Monday, August 31, 2015

The Sharpest Fingers in Clayburn County

Via Joseph Wu on the O-List:

Inspired by the storytelling of O Henry and Mark Twain, our little film tells the twisty story of two testosterone-driven men in a tavern who unexpectedly enter the world of origami.

Wednesday, August 19, 2015

Slinky Dog

Leyla Torres put out a video tutorial of Yara Yagi's charming dachshund model that is reminiscent of the slinky dog from Toy Story:

I've been seeing this all over Facebook, so may have to fold one myself fairly soon....or several.

Saturday, August 08, 2015

Saturday Morning Cartoon

Clifton Truman Daniel, the grandson of President Harry S. Truman who gave the order for the dropping of "Little Boy" and "Fat Man", referencing the story of Sadako:

Truman’s Grandson & Japan’s A-Bomb Survivors: A Story of Reconciliation

As the generation that survived the nuclear attacks on Hiroshima and Nagasaki begins to pass, the grandson of President Truman works to end the threat of nuclear weapons.
In June of 2012, I was driving home from taking my son, Gates, to high school when, contrary to common sense and Chicago ordinance, I decided to check the messages on my cellphone. There was only one. Someone with a lovely soprano voice was singing me “Happy Birthday.”
It turned out to be Shigeko Sasamori, who survived the 1945 atomic bombing of Hiroshima, an attack ordered by my grandfather, Harry S. Truman.

I had met Shigeko only a couple of weeks earlier, in New York. She was there working with Hibakusha Stories, a United Nations-affiliated NGO that, as of this date, has brought atomic bomb survivors to share their experiences with more than 25,000 New York Metro-area high school students.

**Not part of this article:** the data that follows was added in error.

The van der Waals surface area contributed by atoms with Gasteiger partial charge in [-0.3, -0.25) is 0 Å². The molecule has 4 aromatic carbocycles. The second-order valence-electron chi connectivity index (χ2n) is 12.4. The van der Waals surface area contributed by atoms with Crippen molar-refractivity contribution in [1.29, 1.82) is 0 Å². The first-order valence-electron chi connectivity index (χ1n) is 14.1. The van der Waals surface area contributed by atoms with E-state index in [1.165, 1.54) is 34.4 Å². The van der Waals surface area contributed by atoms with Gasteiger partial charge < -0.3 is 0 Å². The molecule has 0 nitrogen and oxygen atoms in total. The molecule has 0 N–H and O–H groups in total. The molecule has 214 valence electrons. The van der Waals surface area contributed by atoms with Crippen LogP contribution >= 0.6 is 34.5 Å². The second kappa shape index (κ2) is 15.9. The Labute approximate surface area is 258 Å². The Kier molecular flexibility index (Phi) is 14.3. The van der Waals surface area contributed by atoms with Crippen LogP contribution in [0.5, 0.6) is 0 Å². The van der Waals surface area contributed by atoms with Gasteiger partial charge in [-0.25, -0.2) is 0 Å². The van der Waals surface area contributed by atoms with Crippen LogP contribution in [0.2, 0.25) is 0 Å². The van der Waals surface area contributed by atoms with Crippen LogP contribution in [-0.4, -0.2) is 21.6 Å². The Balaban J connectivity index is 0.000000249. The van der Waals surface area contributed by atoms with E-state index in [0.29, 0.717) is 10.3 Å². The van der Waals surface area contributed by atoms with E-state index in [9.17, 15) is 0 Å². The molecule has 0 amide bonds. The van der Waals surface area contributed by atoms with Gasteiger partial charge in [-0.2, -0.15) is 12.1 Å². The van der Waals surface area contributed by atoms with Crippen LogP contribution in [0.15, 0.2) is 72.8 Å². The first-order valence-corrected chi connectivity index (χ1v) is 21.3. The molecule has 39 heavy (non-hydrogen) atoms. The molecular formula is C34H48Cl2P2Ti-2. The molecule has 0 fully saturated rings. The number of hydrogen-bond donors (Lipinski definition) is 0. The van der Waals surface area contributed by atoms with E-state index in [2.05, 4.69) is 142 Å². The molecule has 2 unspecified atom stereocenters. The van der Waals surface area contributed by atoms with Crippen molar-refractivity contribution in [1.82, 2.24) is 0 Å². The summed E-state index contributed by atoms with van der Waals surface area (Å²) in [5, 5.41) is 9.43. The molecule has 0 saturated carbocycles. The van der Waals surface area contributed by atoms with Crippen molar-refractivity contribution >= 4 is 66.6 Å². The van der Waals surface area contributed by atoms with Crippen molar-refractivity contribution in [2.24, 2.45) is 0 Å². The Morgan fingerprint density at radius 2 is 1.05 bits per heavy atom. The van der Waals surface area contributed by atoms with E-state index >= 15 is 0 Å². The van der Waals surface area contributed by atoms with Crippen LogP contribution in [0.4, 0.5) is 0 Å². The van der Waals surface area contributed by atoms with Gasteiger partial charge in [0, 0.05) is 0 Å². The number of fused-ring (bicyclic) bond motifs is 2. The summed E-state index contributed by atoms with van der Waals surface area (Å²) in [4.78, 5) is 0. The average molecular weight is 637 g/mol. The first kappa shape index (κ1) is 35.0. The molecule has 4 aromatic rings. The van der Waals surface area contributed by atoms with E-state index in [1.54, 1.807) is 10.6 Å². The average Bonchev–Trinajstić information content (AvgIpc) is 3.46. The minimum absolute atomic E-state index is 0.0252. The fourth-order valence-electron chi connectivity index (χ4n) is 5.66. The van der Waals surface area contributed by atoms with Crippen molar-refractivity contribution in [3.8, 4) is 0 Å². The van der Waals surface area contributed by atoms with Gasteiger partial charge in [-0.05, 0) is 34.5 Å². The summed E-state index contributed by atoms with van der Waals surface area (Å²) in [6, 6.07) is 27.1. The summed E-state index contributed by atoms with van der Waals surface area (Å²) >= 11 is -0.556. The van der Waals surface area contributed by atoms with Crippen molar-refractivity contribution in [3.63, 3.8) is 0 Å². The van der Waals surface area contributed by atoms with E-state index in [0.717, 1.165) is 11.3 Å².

Needless to say, I never expected to know a survivor of Hiroshima, let alone have her sing me “Happy Birthday.” My grandfather never spoke to me about the atomic bombings. I learned about them like everyone else, from history books. Aside from casualty figures, the books told me very little about what happened to the people.

In 1999, when my older son, Wesley, was in fifth grade, he brought home a copy of Sadako and the Thousand Paper Cranes. The book is based on the life of Sadako Sasaki, a little girl in Hiroshima sickened by radiation. She followed a Japanese tradition that says if you fold 1,000 origami paper cranes, you are granted a wish. Sadako’s wish was to live. Sadly, though she folded more than 1,000 cranes, she died of leukemia on October 25, 1955. There’s a memorial to her and all children killed or wounded by the bomb in Hiroshima’s Peace Memorial Park.

Tuesday, August 04, 2015

Jurassic Origami

No.....I've never seen any of the Jurassic movies.

But I did hear about the Chris Pratt Jurassic meme.

The Satoshi KAMIYA Coelophysis was folded by me today (just for this); and the shoddy photoshopping was all done using a phone app.

If I had a bit more patience, I would have liked to have tried using these models: